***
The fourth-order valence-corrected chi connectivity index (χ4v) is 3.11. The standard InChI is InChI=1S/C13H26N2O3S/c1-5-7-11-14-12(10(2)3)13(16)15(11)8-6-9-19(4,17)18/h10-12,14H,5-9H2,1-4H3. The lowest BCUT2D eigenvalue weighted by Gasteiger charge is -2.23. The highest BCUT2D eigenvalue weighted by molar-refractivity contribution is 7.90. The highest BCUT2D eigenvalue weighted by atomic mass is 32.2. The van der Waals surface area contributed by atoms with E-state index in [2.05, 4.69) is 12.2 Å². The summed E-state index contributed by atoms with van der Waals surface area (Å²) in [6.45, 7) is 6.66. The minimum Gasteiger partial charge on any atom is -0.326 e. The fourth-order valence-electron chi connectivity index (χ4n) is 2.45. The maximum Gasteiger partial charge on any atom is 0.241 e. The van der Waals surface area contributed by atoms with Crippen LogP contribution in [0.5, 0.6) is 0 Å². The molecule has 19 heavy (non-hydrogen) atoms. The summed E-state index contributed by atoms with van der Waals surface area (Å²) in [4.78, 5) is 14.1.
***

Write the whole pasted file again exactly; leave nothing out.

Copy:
The fourth-order valence-corrected chi connectivity index (χ4v) is 3.11. The standard InChI is InChI=1S/C13H26N2O3S/c1-5-7-11-14-12(10(2)3)13(16)15(11)8-6-9-19(4,17)18/h10-12,14H,5-9H2,1-4H3. The lowest BCUT2D eigenvalue weighted by Gasteiger charge is -2.23. The highest BCUT2D eigenvalue weighted by molar-refractivity contribution is 7.90. The highest BCUT2D eigenvalue weighted by atomic mass is 32.2. The van der Waals surface area contributed by atoms with E-state index in [2.05, 4.69) is 12.2 Å². The summed E-state index contributed by atoms with van der Waals surface area (Å²) in [6.45, 7) is 6.66. The minimum Gasteiger partial charge on any atom is -0.326 e. The fourth-order valence-electron chi connectivity index (χ4n) is 2.45. The maximum Gasteiger partial charge on any atom is 0.241 e. The van der Waals surface area contributed by atoms with Crippen LogP contribution in [0.5, 0.6) is 0 Å². The molecule has 19 heavy (non-hydrogen) atoms. The summed E-state index contributed by atoms with van der Waals surface area (Å²) in [4.78, 5) is 14.1.